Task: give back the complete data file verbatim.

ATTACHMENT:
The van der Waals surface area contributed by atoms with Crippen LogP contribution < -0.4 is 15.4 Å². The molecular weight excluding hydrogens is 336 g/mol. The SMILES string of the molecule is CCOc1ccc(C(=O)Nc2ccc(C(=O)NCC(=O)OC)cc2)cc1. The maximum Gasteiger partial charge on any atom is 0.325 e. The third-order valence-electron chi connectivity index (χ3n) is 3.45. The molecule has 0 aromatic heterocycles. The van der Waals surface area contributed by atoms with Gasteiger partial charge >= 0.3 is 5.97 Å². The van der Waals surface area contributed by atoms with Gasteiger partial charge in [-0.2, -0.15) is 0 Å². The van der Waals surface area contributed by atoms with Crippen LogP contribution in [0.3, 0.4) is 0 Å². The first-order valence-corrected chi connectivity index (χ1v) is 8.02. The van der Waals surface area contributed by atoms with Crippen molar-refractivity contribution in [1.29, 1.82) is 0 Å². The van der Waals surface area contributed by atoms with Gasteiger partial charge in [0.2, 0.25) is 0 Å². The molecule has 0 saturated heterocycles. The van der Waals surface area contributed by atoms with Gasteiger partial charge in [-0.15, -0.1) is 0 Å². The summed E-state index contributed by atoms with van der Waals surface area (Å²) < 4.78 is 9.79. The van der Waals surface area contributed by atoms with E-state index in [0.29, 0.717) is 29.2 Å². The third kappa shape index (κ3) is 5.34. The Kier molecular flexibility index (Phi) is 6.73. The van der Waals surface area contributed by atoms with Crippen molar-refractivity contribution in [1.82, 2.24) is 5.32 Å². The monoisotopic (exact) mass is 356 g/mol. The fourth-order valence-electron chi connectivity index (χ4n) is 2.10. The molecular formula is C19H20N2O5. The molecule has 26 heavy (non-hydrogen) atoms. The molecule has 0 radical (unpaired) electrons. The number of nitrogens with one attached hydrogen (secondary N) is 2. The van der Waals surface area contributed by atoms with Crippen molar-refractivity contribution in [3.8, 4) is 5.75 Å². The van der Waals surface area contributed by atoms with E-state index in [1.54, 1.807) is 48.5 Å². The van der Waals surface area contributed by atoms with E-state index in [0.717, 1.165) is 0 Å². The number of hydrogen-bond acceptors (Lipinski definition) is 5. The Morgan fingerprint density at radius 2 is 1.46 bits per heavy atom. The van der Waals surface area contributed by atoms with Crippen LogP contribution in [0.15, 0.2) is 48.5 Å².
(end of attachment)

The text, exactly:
The van der Waals surface area contributed by atoms with Crippen LogP contribution < -0.4 is 15.4 Å². The molecular weight excluding hydrogens is 336 g/mol. The SMILES string of the molecule is CCOc1ccc(C(=O)Nc2ccc(C(=O)NCC(=O)OC)cc2)cc1. The maximum Gasteiger partial charge on any atom is 0.325 e. The third-order valence-electron chi connectivity index (χ3n) is 3.45. The molecule has 0 aromatic heterocycles. The van der Waals surface area contributed by atoms with Gasteiger partial charge >= 0.3 is 5.97 Å². The van der Waals surface area contributed by atoms with Gasteiger partial charge in [-0.2, -0.15) is 0 Å². The van der Waals surface area contributed by atoms with Crippen LogP contribution in [0.3, 0.4) is 0 Å². The first-order valence-corrected chi connectivity index (χ1v) is 8.02. The van der Waals surface area contributed by atoms with Crippen molar-refractivity contribution in [1.29, 1.82) is 0 Å². The van der Waals surface area contributed by atoms with Gasteiger partial charge in [0.2, 0.25) is 0 Å². The molecule has 0 saturated heterocycles. The van der Waals surface area contributed by atoms with Gasteiger partial charge in [-0.15, -0.1) is 0 Å². The summed E-state index contributed by atoms with van der Waals surface area (Å²) < 4.78 is 9.79. The van der Waals surface area contributed by atoms with E-state index in [0.29, 0.717) is 29.2 Å². The third kappa shape index (κ3) is 5.34. The Kier molecular flexibility index (Phi) is 6.73. The van der Waals surface area contributed by atoms with Crippen molar-refractivity contribution in [1.82, 2.24) is 5.32 Å². The monoisotopic (exact) mass is 356 g/mol. The fourth-order valence-electron chi connectivity index (χ4n) is 2.10. The molecular formula is C19H20N2O5. The molecule has 26 heavy (non-hydrogen) atoms. The molecule has 0 radical (unpaired) electrons. The number of nitrogens with one attached hydrogen (secondary N) is 2. The van der Waals surface area contributed by atoms with Crippen molar-refractivity contribution in [3.8, 4) is 5.75 Å². The van der Waals surface area contributed by atoms with E-state index in [1.54, 1.807) is 48.5 Å². The van der Waals surface area contributed by atoms with E-state index in [0.717, 1.165) is 0 Å². The number of hydrogen-bond acceptors (Lipinski definition) is 5. The Morgan fingerprint density at radius 2 is 1.46 bits per heavy atom. The van der Waals surface area contributed by atoms with Crippen LogP contribution in [0.15, 0.2) is 48.5 Å².